Corroborating these views, Bamgbose (1971:36), states that “of all the heritage left behind in Nigeria by the colonial administration, probably none is more important than the English language.”

This same view is re-echoed by, Schmied (1991:119) who believes that the English language has proved “far more durable than other parts of colonial inheritance.”

The centrality of the English language to the life of the average Nigerian cannot be overemphasized. The English language is the language of general interaction that facilitates communication among Nigerians regardless of their linguistic, cultural and social barriers or differences.

Ogu (1992:79) while re-echoing the views expressed above, states that “the status of English language in Nigeria is that of a stable and important second language.”

Another area where the impact of the English language is greatly felt in Nigeria is in the mass media. News and other programmes on the Nigerian Television Authority (NTA) and on other independent television networks such as African Independent Television (AIT), Channels Television among others are broadcast in the English language.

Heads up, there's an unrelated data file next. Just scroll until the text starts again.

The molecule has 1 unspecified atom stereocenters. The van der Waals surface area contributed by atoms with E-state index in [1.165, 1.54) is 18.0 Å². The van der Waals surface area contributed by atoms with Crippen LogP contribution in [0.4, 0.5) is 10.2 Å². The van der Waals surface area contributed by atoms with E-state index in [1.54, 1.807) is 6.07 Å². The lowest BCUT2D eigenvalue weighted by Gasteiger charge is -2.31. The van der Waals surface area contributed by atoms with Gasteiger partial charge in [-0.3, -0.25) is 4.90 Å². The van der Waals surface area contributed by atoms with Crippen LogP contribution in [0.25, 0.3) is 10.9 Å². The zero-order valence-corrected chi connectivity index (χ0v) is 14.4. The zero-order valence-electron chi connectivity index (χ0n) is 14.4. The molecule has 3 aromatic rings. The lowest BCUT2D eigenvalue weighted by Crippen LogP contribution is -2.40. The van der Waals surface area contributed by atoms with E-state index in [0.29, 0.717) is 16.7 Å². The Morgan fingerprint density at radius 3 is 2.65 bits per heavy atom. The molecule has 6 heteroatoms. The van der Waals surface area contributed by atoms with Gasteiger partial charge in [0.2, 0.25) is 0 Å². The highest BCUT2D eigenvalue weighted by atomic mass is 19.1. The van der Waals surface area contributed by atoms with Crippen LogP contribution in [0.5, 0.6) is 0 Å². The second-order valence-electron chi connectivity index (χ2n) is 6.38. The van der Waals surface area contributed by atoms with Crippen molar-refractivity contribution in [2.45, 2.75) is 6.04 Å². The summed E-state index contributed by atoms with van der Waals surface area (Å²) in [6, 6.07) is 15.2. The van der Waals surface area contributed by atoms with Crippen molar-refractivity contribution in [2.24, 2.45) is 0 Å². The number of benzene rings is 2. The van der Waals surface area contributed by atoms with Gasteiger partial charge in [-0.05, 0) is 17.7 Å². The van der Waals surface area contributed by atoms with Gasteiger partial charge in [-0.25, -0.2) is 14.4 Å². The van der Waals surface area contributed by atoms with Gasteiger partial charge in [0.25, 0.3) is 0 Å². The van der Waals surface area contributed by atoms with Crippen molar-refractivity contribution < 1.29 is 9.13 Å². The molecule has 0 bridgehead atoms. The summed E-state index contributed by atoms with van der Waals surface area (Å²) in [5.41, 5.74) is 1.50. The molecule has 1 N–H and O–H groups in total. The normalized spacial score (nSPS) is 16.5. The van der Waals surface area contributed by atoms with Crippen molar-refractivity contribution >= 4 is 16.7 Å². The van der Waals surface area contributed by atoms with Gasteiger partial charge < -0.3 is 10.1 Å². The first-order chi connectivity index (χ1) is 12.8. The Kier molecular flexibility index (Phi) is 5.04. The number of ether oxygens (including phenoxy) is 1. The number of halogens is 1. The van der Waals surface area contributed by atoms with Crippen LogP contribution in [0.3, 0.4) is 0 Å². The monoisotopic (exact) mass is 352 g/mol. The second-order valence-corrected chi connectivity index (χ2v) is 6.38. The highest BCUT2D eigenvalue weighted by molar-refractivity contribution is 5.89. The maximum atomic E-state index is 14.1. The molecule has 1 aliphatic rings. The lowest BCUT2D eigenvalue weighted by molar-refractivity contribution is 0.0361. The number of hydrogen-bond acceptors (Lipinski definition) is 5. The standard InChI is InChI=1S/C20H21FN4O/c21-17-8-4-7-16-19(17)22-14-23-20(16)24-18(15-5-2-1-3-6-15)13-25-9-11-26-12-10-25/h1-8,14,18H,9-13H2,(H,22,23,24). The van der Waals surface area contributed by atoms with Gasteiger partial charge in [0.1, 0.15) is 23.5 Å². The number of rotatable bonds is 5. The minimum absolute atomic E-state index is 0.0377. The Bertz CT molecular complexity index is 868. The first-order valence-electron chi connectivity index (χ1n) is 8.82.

Similarly, any newspaper or magazine which aims at national coverage must necessarily publish in English. Banjo (1996:69) confirming this says that ‘no African country is better served with English newspaper than Nigeria.’

The use of the English language is not restricted to the media alone but it is also the language of the legislature, judiciary, interview for employment, the government as well as business and commerce

REFERENCES

Adegbija, E. (1999) “Tit bits on Discourse Analysis”. In Adegbija,E.(ed) The English Language and Literature in English: An Introductory Handbook. Ilorin: The Department of Modern European Languages.